I am certain the current FCC (Federal Communications Commission), www.fcc.gov, chairman Ajit Pai had a plan when he declared on December 14 he would vote to repeal net neutrality. But, in the end, the decision to repeal net neutrality escapes me. And it seems unfortunate that the FCC doesn’t understand the adverse effect the ruling will have on small and medium-sized enterprises and how it will negatively impact innovation.
Perhaps at the crux of this is that net neutrality is far from a neutral topic. Some newly approved provisions and rules from the FCC—called the FCC’s Open Internet Order—hope to protect the so-called “Open Internet” by ensuring all content delivered via broadband Internet will be treated equally. But in the end, is the vote, for “Internet Freedom” really true when it’s pretty obvious who has the real control?
Think about it. When Steve Jobs unveiled the Apple iPhone and then made the bigger decision to introduce the App Store shortly after, he turned a development market on its ears. He showed the world—almost overnight—that services and apps would be consumable and accessible simply with a touch or swipe.
Ironically, the carriers failed to make a dent in their own app stores or markets and it took a newcomer (i.e. Apple) to demonstrate innovation and success through an open development world. Today we see millions of new apps created by developers seeking to get their ideas to the masses, which has allowed Apple’s iPhone and now other smartphones to aggressively compete in the marketplace.
Even though the carriers needed and wanted to control the market, Apple’s advantage was its hardware and its amazing approach to allow software that would run on its devices that created a growing market.
Have we come full circle again? Hello, IoT (Internet of Things) and net neutrality.
The ISPs (Internet Service Providers) up to this point have not been successful when it comes to creating the types of systems that are needed to compete, especially when they are trying to control broadband into an expensive resource available only to a select few.
Everything in the IoT is adding a sensor and that means it is collecting data. As we continue to do what we need to track, trace, and monitor all that information, we can’t even tell you how much information we are talking about in the years ahead. It’s still a mystery to all of us how much data or information we will be tracking on a daily, weekly, or monthly basis.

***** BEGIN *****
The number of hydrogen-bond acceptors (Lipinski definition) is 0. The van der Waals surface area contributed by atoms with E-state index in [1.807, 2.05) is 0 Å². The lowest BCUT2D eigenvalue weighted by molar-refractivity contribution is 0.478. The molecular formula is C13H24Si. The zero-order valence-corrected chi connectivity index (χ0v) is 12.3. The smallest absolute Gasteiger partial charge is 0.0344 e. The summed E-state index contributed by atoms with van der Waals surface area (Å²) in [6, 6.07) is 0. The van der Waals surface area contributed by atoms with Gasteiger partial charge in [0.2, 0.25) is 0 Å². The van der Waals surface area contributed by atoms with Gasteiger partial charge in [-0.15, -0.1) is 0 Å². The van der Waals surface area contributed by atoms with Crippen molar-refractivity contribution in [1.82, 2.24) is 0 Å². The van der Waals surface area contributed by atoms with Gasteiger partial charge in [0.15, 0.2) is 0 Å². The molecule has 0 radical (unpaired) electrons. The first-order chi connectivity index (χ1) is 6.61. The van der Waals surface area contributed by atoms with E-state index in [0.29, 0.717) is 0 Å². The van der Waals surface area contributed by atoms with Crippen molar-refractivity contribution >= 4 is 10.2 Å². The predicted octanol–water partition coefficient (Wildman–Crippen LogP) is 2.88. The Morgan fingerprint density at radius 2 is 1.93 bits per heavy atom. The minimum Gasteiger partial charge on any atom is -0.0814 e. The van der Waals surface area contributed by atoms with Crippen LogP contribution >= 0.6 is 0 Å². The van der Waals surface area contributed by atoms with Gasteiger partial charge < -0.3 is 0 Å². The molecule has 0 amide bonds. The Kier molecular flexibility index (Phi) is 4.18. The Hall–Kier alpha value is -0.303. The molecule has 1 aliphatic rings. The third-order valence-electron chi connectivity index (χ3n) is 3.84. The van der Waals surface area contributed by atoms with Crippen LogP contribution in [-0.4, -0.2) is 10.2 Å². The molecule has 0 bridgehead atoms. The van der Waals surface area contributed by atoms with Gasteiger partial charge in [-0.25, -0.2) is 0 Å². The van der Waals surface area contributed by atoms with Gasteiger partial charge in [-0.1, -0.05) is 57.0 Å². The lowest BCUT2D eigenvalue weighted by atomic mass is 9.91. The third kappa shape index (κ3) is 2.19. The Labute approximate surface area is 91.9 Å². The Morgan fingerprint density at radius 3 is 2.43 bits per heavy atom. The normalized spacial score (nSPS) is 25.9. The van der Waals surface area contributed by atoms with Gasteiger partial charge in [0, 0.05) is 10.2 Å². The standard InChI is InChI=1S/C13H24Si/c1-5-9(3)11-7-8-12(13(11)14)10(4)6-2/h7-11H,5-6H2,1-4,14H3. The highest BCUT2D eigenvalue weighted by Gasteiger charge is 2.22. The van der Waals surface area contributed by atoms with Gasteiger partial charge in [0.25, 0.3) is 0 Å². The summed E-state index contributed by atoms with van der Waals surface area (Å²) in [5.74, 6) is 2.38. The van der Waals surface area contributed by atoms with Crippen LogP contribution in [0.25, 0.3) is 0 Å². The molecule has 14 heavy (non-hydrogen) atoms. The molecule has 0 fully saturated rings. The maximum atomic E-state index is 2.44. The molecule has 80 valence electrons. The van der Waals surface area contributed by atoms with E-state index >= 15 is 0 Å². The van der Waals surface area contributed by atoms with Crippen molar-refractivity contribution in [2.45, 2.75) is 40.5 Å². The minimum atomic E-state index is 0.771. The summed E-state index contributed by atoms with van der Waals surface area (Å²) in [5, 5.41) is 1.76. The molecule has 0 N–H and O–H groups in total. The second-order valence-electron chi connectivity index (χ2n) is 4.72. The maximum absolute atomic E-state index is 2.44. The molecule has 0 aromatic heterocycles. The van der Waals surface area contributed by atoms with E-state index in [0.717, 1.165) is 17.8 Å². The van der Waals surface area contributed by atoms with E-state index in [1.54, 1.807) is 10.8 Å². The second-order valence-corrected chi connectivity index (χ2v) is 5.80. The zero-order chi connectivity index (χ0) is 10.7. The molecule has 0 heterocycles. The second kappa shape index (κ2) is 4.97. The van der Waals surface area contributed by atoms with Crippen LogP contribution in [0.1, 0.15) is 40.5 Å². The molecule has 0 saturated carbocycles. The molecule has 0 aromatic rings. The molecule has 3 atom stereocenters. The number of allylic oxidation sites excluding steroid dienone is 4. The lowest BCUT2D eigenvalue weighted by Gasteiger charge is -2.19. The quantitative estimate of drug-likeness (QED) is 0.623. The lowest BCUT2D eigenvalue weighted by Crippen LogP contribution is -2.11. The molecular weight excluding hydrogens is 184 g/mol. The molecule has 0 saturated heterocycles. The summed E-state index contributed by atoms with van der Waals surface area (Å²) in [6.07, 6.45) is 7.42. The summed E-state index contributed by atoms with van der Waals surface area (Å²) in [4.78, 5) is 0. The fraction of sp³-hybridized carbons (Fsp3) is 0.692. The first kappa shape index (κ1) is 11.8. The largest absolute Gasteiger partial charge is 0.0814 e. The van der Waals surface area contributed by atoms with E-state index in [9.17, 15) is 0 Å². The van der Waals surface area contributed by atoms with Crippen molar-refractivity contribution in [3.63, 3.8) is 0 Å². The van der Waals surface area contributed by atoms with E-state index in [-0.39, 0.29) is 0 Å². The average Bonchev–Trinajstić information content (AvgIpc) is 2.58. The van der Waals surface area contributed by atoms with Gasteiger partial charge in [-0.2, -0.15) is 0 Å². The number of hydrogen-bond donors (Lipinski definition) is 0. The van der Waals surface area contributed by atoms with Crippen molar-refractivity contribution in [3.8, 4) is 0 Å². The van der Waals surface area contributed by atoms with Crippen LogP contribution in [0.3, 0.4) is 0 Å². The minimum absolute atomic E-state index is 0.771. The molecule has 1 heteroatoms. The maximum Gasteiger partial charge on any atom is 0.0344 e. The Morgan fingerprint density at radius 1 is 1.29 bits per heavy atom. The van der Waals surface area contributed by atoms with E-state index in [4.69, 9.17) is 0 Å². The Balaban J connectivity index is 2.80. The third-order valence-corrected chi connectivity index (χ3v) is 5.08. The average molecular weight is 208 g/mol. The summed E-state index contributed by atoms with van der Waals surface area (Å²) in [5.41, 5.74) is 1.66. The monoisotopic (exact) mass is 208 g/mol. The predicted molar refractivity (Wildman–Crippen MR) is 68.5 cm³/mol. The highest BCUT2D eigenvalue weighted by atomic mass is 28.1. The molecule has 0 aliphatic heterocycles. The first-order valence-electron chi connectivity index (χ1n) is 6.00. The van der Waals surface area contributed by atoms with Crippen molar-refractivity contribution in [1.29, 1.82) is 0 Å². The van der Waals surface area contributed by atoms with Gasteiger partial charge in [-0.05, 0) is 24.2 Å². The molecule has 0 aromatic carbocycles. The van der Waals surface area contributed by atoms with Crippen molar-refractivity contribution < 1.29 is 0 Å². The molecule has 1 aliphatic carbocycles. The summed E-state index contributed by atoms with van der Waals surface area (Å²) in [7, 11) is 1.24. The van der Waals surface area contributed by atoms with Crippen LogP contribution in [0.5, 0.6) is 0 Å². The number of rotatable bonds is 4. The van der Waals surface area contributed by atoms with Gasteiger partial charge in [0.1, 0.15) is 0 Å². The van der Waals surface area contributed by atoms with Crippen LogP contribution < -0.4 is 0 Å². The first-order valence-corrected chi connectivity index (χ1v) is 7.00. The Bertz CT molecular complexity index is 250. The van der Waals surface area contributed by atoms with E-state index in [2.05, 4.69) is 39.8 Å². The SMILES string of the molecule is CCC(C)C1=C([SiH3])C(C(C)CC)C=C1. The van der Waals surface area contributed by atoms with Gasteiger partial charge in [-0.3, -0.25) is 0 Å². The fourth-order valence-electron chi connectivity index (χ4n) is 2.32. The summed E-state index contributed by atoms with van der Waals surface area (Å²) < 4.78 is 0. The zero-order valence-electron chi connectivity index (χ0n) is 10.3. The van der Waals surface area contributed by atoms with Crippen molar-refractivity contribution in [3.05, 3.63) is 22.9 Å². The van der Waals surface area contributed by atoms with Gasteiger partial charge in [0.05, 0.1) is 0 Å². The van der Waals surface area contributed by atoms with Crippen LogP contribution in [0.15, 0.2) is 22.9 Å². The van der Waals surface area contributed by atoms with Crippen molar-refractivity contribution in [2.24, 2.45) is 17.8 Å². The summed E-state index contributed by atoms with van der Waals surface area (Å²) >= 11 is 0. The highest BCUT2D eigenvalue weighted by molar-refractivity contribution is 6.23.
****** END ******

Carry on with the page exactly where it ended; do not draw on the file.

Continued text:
As I see it, we are forcing the larger companies to get bigger, the smaller companies to be limited on bandwidth, and content to be controlled, by, well, I don’t even know. Simply, this ruling opens the door for very different consumers and business experiences on the Internet. What that exactly means is anyone’s guess.
Perhaps Pai is still clouded by all this information he has been receiving and he has yet to truly understand the real impact this is going to have on building the next generation of technology in the country. Some are already asking if this decision might close the door on innovation.
In the end, regardless of what side of the fence you are on, whether you support net neutrality or not, there is no way consumers and innovators are going to sit idly by as they are told what’s in their best interest, as we reported back in 2015.
When the cost of providing mobile service continues to rise in our homes and businesses, public outcry will reach an all-time high and then you can surely watch as the tweets begin to fly. And I’m certain they won’t be very friendly towards the FCC or the ISPs. Tweet me opinions on net neutrality @ConnectedWMag or @peggy_smedley.
Want to tweet about this article? Use hashtags #M2M #IoT #FCC #AjitPai #Internet #broadband #regulation #ISP #NetNeutrality